Korean Journal of Medical History (의사학), Vol.20(1) : 53~82, 2011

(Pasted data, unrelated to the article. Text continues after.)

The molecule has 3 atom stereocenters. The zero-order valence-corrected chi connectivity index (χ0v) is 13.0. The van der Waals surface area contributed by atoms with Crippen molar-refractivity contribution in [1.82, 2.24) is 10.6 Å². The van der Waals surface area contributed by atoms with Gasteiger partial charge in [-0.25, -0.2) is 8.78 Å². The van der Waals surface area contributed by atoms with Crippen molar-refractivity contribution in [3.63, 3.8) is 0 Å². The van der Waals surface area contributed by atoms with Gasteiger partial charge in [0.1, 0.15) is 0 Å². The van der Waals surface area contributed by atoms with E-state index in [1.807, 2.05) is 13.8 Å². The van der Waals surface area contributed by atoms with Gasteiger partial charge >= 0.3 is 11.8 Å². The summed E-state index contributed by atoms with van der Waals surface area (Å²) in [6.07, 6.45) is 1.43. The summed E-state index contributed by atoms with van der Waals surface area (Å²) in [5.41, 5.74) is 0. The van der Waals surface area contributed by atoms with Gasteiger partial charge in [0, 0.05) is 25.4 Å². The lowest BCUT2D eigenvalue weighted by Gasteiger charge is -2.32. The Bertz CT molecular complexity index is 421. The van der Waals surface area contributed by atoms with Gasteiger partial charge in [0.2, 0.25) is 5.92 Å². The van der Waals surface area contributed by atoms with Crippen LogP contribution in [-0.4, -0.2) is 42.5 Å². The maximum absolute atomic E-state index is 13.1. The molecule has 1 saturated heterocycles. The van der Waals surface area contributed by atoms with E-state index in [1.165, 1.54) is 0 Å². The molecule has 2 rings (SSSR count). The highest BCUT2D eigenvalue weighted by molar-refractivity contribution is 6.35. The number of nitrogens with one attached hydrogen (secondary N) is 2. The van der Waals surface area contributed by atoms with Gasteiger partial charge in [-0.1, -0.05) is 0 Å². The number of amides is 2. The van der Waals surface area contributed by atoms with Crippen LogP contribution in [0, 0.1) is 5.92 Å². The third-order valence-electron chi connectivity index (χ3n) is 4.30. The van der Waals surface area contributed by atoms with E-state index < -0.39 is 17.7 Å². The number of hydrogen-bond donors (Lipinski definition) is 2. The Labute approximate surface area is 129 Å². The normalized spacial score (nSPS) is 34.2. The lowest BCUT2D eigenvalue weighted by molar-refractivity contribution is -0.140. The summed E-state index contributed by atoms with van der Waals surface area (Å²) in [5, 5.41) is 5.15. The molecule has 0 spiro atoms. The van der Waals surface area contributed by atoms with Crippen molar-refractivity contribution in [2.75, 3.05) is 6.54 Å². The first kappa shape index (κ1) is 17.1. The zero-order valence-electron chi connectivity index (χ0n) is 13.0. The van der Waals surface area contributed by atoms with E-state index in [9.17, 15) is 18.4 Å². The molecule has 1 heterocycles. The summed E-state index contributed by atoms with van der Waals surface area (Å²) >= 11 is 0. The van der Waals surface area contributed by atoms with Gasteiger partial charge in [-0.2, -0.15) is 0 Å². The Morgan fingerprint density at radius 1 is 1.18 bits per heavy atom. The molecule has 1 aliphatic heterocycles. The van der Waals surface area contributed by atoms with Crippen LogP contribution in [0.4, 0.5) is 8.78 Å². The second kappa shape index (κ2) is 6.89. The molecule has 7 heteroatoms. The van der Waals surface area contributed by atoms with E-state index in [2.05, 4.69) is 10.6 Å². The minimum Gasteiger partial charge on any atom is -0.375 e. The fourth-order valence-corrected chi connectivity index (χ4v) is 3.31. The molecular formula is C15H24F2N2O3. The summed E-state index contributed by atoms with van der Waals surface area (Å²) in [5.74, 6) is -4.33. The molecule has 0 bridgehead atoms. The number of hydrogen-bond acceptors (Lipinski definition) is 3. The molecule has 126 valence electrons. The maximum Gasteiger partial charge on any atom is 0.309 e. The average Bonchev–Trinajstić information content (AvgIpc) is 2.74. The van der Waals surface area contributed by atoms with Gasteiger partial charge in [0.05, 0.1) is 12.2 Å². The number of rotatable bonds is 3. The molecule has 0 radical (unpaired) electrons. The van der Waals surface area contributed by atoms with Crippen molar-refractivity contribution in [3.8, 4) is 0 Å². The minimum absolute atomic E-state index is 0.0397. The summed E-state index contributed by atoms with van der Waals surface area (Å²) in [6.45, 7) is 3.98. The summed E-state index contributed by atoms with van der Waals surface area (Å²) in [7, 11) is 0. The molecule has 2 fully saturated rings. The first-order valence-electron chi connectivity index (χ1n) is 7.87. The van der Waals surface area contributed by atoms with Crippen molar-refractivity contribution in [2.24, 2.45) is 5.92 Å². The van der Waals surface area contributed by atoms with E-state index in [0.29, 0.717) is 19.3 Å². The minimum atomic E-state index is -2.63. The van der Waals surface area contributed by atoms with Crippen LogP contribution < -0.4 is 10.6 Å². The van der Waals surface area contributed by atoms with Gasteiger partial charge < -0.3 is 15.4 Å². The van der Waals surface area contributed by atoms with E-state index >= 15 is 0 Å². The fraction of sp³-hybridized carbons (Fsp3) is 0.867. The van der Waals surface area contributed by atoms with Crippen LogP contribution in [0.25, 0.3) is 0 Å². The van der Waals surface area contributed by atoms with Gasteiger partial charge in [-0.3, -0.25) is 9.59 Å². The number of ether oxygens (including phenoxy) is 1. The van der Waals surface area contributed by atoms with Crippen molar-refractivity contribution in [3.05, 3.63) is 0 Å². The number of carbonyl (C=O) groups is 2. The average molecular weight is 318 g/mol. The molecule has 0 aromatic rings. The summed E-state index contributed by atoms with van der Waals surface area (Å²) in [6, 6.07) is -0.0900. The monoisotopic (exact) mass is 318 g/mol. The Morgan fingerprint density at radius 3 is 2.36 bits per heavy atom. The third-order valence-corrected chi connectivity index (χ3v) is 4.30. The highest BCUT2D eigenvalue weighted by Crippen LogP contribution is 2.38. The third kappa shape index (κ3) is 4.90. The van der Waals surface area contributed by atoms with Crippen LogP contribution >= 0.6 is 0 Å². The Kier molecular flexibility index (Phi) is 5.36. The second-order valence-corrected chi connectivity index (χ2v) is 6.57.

Although it is not certain when malaria began to appear in Korea, malaria is believed to have been an endemic disease from ancient times. It was Dr. H. N. Allen (1858-1932) who made the first description and diagnosis of malaria in terms of Western medicine. In his first year report (1885) of Korean Government Hospital he mentioned malaria as the most prevalent disease. Very effective anti-malarial drug quinine was imported and it made great contribution in treating malaria. After Japan had annexed Korea in 1910, policies for public health system were fundamentally revised. Japan assumed control of Korean medical institutions and built high-quality Western hospitals for the health care of Japanese residents. The infectious diseases which were under special surveillance were cholera, typhoid fever, dysentery, typhus, scarlet fever, smallpox, and paratyphoid fever. Among chronic infectious diseases tuberculosis and leprosy were those under special control. Malaria, however, was not one of these specially controlled infectious diseases although it was widely spread throughout the peninsula. But serious studies on malaria were carried out by Japanese medical scientists. In particular, a Japanese parasitologist Kobayasi Harujiro(1884-1969) carried out extensive studies on human parasites, including malaria, in Korea. According to his study, most of the malaria in Korea turned out to be tertian fever. In spite of its high prevalence, malaria did not draw much attention from the colonial authorities and no serious measure was taken since tertian fever is a mild form of malaria caused by Plasmodium vivax and is not so much fatal as tropical malaria caused by P. falciparum. And tertian malaria was easily controlled by taking quinine. Although the majority of malaria in Korea was tertian fever, other types were not absent. Quartan fever was not rarely reported in 1930s. The attitude of colonial authorities toward malaria in Korea was contrasted with that in Taiwan. After Japan had set out to colonize Taiwan as a result of Sino-Japanese war, malaria in Taiwan was a big obstacle to the colonization process. Therefore, a lot of medical scientists were asked to engage the malaria research in order to handle health problems in colonized countries caused by malaria. Unlike the situation in Taiwan, malaria in Korea did not cause a serious health problem as in Taiwan. However, its risk was not negligible. In 1933 there were almost 130,000 malaria patients in Korea and 1,800 patients among them died of malaria. The Japanese Government General took measures to control malaria especially during the 1930s and the number of patients decreased. However, as Japan engaged in the World War II, the general hygienic state of the society worsened and the number of malarial patients increased. The worsened situation remains the same after Liberation (1945) and during the Korean war (1950-53).